DRAG AND DROP IN REACT (React DND)

DRAG AND DROP IN REACT

React DND

React DND

This is an example of implementing drag and drop functionality using React. This is the first example where we’ll use an external library, in this case, React DnD.

Components

This example will have two major components: Bin, a component where objects can be dropped, and Item, an item that can be dragged and dropped.

React DND, as you would expect, supports applying different functionality to different sets of data that is to be dragged and dropped. We declare the different types of item in the ItemTypes object, which is simple since in this example we only have one type of draggable item:

constItemTypes={
    ITEM:'item'};

First, we define the Item component, and declare it draggable. Because React DND, like the underlying HTML5 drag-and-drop API, supports dragging data as well as visible objects, we have to decalare what kind of data should be moved along with the component. The beginDrag function does it, and in this case we only carry the component’s name, since it’s the only data it has.

varItem=React.createClass({
  mixins:[DragDropMixin],

  statics:{
    configureDragDrop:function(register){register(ItemTypes.ITEM,{
        dragSource:{
          beginDrag:function(component){return{
              item:{
                name: component.props.name
              }};}}});}},

  render:function(){return(<li className='item'{...this.dragSourceFor(ItemTypes.ITEM)}>{this.props.name}</li>);}});

Next we define the component we can drop objects into. The Bin component has a list of dropped items in its state, and an addItem method which takes the name of an item to add to that list.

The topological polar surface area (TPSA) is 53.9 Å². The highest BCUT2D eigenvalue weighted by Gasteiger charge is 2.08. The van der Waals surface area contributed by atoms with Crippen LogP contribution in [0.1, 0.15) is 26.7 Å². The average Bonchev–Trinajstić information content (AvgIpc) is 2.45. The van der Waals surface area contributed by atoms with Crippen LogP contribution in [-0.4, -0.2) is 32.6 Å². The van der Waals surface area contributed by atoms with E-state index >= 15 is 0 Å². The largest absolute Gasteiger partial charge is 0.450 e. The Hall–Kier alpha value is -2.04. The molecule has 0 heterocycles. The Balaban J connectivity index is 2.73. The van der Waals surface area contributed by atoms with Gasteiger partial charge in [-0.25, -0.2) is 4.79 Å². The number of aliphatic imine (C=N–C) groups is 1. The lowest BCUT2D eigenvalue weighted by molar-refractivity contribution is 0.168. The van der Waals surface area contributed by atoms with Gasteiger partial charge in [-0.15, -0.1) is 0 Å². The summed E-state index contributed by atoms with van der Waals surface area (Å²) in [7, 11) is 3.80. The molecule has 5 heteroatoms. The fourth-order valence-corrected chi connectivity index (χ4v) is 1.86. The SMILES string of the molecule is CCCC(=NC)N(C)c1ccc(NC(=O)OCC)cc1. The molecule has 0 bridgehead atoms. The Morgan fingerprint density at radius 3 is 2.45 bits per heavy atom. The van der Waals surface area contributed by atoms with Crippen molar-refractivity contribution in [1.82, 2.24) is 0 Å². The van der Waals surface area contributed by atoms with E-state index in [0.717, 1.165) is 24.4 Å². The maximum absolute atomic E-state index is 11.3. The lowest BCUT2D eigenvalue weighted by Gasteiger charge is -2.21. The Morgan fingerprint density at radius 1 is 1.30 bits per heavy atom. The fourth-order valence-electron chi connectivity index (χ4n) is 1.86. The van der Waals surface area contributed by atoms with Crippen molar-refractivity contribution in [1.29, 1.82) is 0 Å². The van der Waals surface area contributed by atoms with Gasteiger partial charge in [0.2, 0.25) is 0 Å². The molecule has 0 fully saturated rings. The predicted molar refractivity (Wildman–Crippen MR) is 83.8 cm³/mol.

varBin=React.createClass({
  mixins:[DragDropMixin],

  getInitialState:function(){return{ items:[]};},

  addItem:function(name){
    clone =this.state.items.slice(0);
    clone.push(name);this.setState({ items: clone });},

Now we register the dropTarget function, which calls addItem when an object
is dropped into the bin:

statics:{
    configureDragDrop:function(register){register(ItemTypes.ITEM,{
        dropTarget:{
          acceptDrop:function(component, item){
            component.addItem(item.name);}}});}},

Here we have the render function. We look at the component’s drop state to see whether:

  • Nothing is happening.
  • A droppable object is being dragged.
  • A droppable object hsa been dragged over the component.

We use this to change the component’s class name, then later we’ll use CSS to style it.

We also query the component’s drop state to determine whether the text on the bin should read “Release to drop: or “Drag item here”.

render:function()
   {const dropState =this.getDropState(ItemTypes.ITEM);
var stateClass ='none';
if(dropState.isHovering){
      stateClass ='hovering';
}elseif(dropState.isDragging){
      stateClass ='dragging';
}

const dropped =this.state.items.map(function(name){
     return<li>{name}</li>;
});
return(
     <div className={'bin bin-state-'+ stateClass}
     {...this.dropTargetFor(ItemTypes.ITEM)}>
     {dropState.isHovering ?
         'Release to drop':
         'Drag item here'}
     <ul className="dropped">
          {dropped}
     </ul>
     </div>
);
}
});

Finally, we create a small container object for this example and add some example items: